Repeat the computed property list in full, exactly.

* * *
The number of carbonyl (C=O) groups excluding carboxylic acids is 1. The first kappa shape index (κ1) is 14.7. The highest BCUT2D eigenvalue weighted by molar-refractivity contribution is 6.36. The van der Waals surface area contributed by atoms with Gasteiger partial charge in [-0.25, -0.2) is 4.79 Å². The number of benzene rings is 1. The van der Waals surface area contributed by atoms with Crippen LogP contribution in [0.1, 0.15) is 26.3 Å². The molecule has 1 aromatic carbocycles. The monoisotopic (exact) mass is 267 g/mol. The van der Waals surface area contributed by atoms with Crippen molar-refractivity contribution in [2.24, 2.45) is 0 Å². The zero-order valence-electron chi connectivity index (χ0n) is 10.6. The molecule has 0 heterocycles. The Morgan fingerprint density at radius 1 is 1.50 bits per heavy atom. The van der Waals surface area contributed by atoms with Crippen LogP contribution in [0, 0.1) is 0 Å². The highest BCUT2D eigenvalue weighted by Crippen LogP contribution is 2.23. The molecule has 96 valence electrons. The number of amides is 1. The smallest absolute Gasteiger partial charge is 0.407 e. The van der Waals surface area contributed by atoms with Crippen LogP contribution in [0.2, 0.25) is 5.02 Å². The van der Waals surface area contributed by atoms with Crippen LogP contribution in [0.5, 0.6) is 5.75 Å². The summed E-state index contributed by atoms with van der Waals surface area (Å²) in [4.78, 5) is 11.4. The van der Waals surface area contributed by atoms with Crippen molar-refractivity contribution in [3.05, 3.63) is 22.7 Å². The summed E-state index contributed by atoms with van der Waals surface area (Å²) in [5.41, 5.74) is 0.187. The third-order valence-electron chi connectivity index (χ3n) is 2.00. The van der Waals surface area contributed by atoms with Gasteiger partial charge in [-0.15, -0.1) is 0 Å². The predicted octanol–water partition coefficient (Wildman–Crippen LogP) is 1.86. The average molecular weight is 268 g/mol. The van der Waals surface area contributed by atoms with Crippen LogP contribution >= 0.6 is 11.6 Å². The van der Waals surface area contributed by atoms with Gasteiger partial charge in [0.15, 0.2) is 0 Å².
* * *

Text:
The number of carbonyl (C=O) groups excluding carboxylic acids is 1. The first kappa shape index (κ1) is 14.7. The highest BCUT2D eigenvalue weighted by molar-refractivity contribution is 6.36. The van der Waals surface area contributed by atoms with Gasteiger partial charge in [-0.25, -0.2) is 4.79 Å². The number of benzene rings is 1. The van der Waals surface area contributed by atoms with Crippen LogP contribution in [0.1, 0.15) is 26.3 Å². The molecule has 1 aromatic carbocycles. The monoisotopic (exact) mass is 267 g/mol. The van der Waals surface area contributed by atoms with Crippen molar-refractivity contribution in [2.24, 2.45) is 0 Å². The zero-order valence-electron chi connectivity index (χ0n) is 10.6. The molecule has 0 heterocycles. The Morgan fingerprint density at radius 1 is 1.50 bits per heavy atom. The van der Waals surface area contributed by atoms with Crippen LogP contribution in [0, 0.1) is 0 Å². The highest BCUT2D eigenvalue weighted by Crippen LogP contribution is 2.23. The molecule has 96 valence electrons. The number of amides is 1. The smallest absolute Gasteiger partial charge is 0.407 e. The van der Waals surface area contributed by atoms with Crippen LogP contribution in [0.2, 0.25) is 5.02 Å². The van der Waals surface area contributed by atoms with Crippen LogP contribution in [0.5, 0.6) is 5.75 Å². The summed E-state index contributed by atoms with van der Waals surface area (Å²) in [4.78, 5) is 11.4. The van der Waals surface area contributed by atoms with Crippen molar-refractivity contribution in [3.05, 3.63) is 22.7 Å². The summed E-state index contributed by atoms with van der Waals surface area (Å²) in [5.41, 5.74) is 0.187. The third-order valence-electron chi connectivity index (χ3n) is 2.00. The van der Waals surface area contributed by atoms with Gasteiger partial charge in [-0.15, -0.1) is 0 Å². The predicted octanol–water partition coefficient (Wildman–Crippen LogP) is 1.86. The average molecular weight is 268 g/mol. The van der Waals surface area contributed by atoms with Crippen LogP contribution >= 0.6 is 11.6 Å². The van der Waals surface area contributed by atoms with Gasteiger partial charge in [0.15, 0.2) is 0 Å².